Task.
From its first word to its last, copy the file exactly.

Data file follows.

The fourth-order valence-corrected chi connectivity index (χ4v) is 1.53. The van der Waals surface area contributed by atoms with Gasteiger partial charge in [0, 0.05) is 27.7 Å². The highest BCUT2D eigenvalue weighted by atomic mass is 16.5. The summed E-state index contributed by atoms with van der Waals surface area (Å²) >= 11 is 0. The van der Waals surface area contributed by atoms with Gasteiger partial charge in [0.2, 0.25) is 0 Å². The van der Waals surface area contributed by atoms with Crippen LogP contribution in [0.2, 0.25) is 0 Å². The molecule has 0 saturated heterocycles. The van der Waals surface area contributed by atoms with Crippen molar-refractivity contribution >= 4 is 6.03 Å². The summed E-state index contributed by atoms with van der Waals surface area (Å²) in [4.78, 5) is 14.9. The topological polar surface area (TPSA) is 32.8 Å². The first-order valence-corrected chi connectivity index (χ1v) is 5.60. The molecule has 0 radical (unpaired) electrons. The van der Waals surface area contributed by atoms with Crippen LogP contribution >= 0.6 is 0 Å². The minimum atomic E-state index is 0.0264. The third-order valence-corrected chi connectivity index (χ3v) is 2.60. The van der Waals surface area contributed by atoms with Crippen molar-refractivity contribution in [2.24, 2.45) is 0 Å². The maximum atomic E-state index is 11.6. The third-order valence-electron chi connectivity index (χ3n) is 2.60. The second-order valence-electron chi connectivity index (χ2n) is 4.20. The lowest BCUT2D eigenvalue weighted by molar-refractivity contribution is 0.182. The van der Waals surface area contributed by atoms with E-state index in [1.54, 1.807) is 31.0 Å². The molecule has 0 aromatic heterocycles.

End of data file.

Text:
The fourth-order valence-corrected chi connectivity index (χ4v) is 1.53. The van der Waals surface area contributed by atoms with Gasteiger partial charge in [0, 0.05) is 27.7 Å². The highest BCUT2D eigenvalue weighted by atomic mass is 16.5. The summed E-state index contributed by atoms with van der Waals surface area (Å²) >= 11 is 0. The van der Waals surface area contributed by atoms with Gasteiger partial charge in [0.2, 0.25) is 0 Å². The van der Waals surface area contributed by atoms with Crippen LogP contribution in [0.2, 0.25) is 0 Å². The molecule has 0 saturated heterocycles. The van der Waals surface area contributed by atoms with Crippen molar-refractivity contribution >= 4 is 6.03 Å². The summed E-state index contributed by atoms with van der Waals surface area (Å²) in [4.78, 5) is 14.9. The topological polar surface area (TPSA) is 32.8 Å². The first-order valence-corrected chi connectivity index (χ1v) is 5.60. The molecule has 0 radical (unpaired) electrons. The van der Waals surface area contributed by atoms with Crippen LogP contribution >= 0.6 is 0 Å². The minimum atomic E-state index is 0.0264. The third-order valence-corrected chi connectivity index (χ3v) is 2.60. The van der Waals surface area contributed by atoms with Crippen molar-refractivity contribution in [2.24, 2.45) is 0 Å². The maximum atomic E-state index is 11.6. The third-order valence-electron chi connectivity index (χ3n) is 2.60. The second-order valence-electron chi connectivity index (χ2n) is 4.20. The lowest BCUT2D eigenvalue weighted by molar-refractivity contribution is 0.182. The van der Waals surface area contributed by atoms with E-state index in [1.54, 1.807) is 31.0 Å². The molecule has 0 aromatic heterocycles.